x Abu Dhabi, UAETuesday 25 July 2017

Majid Al Futtaim appoints banks to manage $1bn sukuk

Majid Al Futtaim has appointed four banks to manage its first islamic bond issuance programme, worth $1 billion.

Majid Al Futtaim Holding is the retail conglomerate behind Carrefour in the Middle East. Jeff Topping/The National
Majid Al Futtaim Holding is the retail conglomerate behind Carrefour in the Middle East. Jeff Topping/The National

Majid Al Futtaim (MAF) Holding, the retail conglomerate behind Carrefour in the Middle East, has appointed four banks to manage its first Islamic bond issuance programme, worth $1 billion (Dh3.67bn).

The privately-held company, which also owns and runs huge malls such as Mall of the Emirates, has chosen Dubai Islamic Bank, Abu Dhabi Islamic Bank, HSBC and Standard Chartered to set up its first programme.

"We are still looking at the market," said Shrimati Damal, the deputy treasurer at MAF. "Our first job was to put the sukuk programme in place to create flexibility to access another important pool of liquidity. We will issue when the market is right."

She added the company was still hoping to issue in the next few months and that a five-year tenor was most likely for a debut issuance.

MAF had previously said a five-year sukuk would be issued at about $500 million.

The proceeds are expected to fund expansion plans worth $2bn for malls and shopping centres in Lebanon, Egypt and Syria, alongside plans for a hypermarket in Erbil, Kurdistan.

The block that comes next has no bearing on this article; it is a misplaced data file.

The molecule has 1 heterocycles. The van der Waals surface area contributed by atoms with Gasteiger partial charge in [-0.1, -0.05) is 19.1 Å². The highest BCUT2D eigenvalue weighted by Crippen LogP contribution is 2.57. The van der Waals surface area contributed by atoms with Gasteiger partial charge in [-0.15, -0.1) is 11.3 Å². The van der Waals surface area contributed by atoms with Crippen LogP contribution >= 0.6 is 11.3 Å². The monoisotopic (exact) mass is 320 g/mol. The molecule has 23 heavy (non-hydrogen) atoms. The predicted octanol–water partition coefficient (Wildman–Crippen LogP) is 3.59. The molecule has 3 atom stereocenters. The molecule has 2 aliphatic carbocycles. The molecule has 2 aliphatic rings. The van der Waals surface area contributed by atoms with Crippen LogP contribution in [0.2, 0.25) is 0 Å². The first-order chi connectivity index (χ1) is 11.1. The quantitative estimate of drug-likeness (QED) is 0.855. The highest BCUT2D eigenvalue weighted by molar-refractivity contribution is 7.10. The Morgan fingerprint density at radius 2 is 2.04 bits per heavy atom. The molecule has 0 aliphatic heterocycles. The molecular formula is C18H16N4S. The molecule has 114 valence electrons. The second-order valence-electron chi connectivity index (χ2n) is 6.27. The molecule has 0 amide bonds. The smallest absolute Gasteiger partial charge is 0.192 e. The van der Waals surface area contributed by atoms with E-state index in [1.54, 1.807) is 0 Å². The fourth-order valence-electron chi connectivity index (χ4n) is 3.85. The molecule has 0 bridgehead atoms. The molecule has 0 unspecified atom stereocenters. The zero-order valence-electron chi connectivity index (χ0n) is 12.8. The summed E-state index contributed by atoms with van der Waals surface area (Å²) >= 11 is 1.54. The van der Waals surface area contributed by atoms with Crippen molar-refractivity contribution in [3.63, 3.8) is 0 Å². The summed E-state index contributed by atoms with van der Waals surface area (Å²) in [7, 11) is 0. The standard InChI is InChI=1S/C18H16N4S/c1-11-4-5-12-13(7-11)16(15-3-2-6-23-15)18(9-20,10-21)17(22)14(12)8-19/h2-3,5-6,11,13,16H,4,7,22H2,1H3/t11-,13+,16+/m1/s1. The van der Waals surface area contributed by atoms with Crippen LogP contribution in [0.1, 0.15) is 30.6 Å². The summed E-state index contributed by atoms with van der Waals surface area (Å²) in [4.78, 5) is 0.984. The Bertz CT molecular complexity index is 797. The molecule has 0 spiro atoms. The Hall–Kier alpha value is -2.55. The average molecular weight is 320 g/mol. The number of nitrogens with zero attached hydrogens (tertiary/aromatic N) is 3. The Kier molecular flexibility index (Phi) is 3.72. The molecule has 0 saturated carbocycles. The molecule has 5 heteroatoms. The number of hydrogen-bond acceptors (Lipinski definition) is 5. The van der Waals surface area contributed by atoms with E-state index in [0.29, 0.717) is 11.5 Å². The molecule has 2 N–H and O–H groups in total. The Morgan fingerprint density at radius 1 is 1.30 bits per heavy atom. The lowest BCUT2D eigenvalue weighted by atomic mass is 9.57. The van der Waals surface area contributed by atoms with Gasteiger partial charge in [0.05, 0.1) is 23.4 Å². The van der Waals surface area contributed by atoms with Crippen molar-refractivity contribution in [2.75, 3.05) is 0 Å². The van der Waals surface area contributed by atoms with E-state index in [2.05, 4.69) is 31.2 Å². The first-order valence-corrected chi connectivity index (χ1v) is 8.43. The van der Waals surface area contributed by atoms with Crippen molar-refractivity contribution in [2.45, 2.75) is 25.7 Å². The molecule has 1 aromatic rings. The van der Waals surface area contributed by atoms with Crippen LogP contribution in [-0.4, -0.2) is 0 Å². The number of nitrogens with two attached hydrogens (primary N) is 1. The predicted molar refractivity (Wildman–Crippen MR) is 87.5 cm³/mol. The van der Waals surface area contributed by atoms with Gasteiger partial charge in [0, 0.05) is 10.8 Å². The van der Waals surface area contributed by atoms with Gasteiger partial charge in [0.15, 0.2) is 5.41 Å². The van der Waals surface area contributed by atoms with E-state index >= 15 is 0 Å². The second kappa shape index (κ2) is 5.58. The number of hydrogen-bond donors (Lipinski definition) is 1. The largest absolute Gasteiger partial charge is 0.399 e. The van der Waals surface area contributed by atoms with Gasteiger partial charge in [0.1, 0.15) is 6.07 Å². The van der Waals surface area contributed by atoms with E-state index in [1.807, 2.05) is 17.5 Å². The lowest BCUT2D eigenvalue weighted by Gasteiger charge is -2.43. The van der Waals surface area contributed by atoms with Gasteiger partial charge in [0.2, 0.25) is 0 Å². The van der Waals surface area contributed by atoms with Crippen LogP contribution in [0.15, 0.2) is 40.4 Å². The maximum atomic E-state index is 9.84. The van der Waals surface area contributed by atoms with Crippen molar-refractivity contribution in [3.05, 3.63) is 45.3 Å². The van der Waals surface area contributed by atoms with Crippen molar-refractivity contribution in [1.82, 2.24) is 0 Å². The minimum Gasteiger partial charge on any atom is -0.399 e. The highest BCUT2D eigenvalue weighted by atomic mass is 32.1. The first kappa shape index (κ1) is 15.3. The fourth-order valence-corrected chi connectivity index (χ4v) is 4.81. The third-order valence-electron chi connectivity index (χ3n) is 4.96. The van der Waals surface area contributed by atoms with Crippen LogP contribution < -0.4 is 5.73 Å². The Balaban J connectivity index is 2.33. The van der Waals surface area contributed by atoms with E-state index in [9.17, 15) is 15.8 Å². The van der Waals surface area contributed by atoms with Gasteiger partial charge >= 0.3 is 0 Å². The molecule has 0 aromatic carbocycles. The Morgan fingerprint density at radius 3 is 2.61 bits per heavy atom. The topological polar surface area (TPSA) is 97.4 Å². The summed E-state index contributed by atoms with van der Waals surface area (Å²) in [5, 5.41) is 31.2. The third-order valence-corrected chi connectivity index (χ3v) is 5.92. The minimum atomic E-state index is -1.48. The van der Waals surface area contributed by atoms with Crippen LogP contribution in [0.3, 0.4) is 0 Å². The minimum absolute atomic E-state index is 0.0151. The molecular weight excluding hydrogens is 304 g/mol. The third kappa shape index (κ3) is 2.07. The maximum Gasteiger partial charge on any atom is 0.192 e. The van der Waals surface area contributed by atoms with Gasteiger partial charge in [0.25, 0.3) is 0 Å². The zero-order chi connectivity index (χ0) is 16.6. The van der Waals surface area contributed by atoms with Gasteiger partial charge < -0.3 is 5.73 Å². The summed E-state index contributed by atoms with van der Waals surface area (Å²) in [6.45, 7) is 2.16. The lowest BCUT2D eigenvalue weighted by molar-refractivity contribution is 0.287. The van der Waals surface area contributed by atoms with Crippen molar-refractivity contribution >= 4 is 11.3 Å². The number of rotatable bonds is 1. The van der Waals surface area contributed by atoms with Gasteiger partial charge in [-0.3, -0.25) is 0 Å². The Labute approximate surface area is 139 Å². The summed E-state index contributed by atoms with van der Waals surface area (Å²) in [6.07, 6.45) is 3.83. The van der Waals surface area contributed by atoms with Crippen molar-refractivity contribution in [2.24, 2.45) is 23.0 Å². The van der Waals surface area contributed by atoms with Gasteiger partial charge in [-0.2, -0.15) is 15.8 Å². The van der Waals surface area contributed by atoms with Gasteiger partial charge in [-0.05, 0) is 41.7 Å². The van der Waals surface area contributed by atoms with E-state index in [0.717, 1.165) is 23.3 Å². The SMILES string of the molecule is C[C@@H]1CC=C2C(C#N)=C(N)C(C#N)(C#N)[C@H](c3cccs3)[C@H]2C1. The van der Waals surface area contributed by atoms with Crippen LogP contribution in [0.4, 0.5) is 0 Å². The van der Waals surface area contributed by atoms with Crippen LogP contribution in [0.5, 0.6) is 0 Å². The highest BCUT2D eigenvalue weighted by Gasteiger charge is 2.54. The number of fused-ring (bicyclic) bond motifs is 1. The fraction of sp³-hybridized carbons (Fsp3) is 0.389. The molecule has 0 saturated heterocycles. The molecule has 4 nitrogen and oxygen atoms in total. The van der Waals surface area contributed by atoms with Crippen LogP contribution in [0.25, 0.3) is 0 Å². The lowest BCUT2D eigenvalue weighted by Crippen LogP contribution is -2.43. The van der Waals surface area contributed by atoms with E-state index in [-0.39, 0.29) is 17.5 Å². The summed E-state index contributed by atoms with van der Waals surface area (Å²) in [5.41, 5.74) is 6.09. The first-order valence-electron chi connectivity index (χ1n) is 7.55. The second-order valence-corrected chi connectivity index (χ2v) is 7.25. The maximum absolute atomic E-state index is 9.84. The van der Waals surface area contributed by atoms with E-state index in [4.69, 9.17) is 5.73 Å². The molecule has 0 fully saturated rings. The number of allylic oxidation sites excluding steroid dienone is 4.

MAF had previously completed roadshows for a conventional bond issuance from a $2bn medium-term notes programme, but decided not to issue a bond because of weak market conditions caused by the Arab Spring and the debt crisis in Europe.

Abu Dhabi National Energy Company, also known as Taqa, is looking to issue a bond and Al Hilal Bank is also laying the groundwork for a sukuk programme.

Rising demand from institutional investors in the Middle East and Asia has sparked renewed interest among banks and companies to tap the Islamic bond market.

The move to raise finance through sukuk comes at an interesting time, as the ratings agency Standard & Poor's warned last year that Gulf bond issuers could face difficulties meeting deadlines to refinance bonds and sukuk worth $25bn maturing this year.

In its new prospectus, MAF broke down revenues from its three business units: retail; properties; and ventures.

The retail business is a joint venture between Carrefour, which holds a 25 per cent stake, and MAF, which has a 75 per cent stake.

It earned revenues of Dh7.7bn and gross profits of Dh393m in the first half of last year.

MAF Properties currently runs 10 shopping malls in the UAE, Egypt, Oman and Bahrain and is constructing an additional four malls in the UAE, Lebanon, Egypt and Syria.

In the first six months of last year, the division earned revenue of Dh1.3bn and gross profit of Dh843m.

MAF Properties also owns 10 hotels, nine of which are in the UAE and one recently completed venue is in Bahrain and expected to be open for guests this year.

MAF Ventures operates the company's leisure and entertainment services, including Ski Dubai, and reported revenues of Dh351m in the first half of last year.

rjones@thenational.ae

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